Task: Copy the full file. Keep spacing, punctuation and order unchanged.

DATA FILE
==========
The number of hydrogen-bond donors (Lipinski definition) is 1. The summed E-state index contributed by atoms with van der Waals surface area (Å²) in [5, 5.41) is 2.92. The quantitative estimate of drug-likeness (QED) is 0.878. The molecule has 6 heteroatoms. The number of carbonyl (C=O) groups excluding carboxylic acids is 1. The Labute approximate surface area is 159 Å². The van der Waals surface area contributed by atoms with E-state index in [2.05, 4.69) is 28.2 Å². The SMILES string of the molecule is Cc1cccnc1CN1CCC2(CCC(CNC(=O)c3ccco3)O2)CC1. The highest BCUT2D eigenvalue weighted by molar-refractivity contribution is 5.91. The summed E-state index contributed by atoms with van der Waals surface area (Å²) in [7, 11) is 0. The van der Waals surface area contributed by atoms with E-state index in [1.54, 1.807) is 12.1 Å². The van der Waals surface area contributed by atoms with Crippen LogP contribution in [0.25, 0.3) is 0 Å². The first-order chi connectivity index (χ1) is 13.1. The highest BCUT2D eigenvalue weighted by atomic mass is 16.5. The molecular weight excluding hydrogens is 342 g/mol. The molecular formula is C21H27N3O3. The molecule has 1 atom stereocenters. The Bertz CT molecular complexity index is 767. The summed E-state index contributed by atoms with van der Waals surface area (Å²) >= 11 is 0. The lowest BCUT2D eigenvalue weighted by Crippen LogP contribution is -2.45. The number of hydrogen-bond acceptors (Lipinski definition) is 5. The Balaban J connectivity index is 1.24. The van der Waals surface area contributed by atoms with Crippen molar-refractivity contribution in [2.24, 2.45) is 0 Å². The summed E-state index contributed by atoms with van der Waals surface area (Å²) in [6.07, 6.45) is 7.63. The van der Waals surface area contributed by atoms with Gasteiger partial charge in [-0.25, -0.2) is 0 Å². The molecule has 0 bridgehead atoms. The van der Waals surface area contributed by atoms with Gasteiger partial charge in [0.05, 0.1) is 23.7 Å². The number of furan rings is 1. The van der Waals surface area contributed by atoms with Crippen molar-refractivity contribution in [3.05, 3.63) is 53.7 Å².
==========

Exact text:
The number of hydrogen-bond donors (Lipinski definition) is 1. The summed E-state index contributed by atoms with van der Waals surface area (Å²) in [5, 5.41) is 2.92. The quantitative estimate of drug-likeness (QED) is 0.878. The molecule has 6 heteroatoms. The number of carbonyl (C=O) groups excluding carboxylic acids is 1. The Labute approximate surface area is 159 Å². The van der Waals surface area contributed by atoms with E-state index in [2.05, 4.69) is 28.2 Å². The SMILES string of the molecule is Cc1cccnc1CN1CCC2(CCC(CNC(=O)c3ccco3)O2)CC1. The highest BCUT2D eigenvalue weighted by molar-refractivity contribution is 5.91. The summed E-state index contributed by atoms with van der Waals surface area (Å²) in [7, 11) is 0. The van der Waals surface area contributed by atoms with E-state index in [1.54, 1.807) is 12.1 Å². The van der Waals surface area contributed by atoms with Crippen LogP contribution in [0.25, 0.3) is 0 Å². The first-order chi connectivity index (χ1) is 13.1. The highest BCUT2D eigenvalue weighted by atomic mass is 16.5. The molecular weight excluding hydrogens is 342 g/mol. The molecular formula is C21H27N3O3. The molecule has 1 atom stereocenters. The Bertz CT molecular complexity index is 767. The summed E-state index contributed by atoms with van der Waals surface area (Å²) >= 11 is 0. The lowest BCUT2D eigenvalue weighted by Crippen LogP contribution is -2.45. The number of hydrogen-bond acceptors (Lipinski definition) is 5. The Balaban J connectivity index is 1.24. The van der Waals surface area contributed by atoms with Crippen molar-refractivity contribution in [2.24, 2.45) is 0 Å². The summed E-state index contributed by atoms with van der Waals surface area (Å²) in [6.07, 6.45) is 7.63. The van der Waals surface area contributed by atoms with Gasteiger partial charge in [-0.25, -0.2) is 0 Å². The molecule has 0 bridgehead atoms. The van der Waals surface area contributed by atoms with Gasteiger partial charge in [0.05, 0.1) is 23.7 Å². The number of furan rings is 1. The van der Waals surface area contributed by atoms with Crippen molar-refractivity contribution in [3.05, 3.63) is 53.7 Å².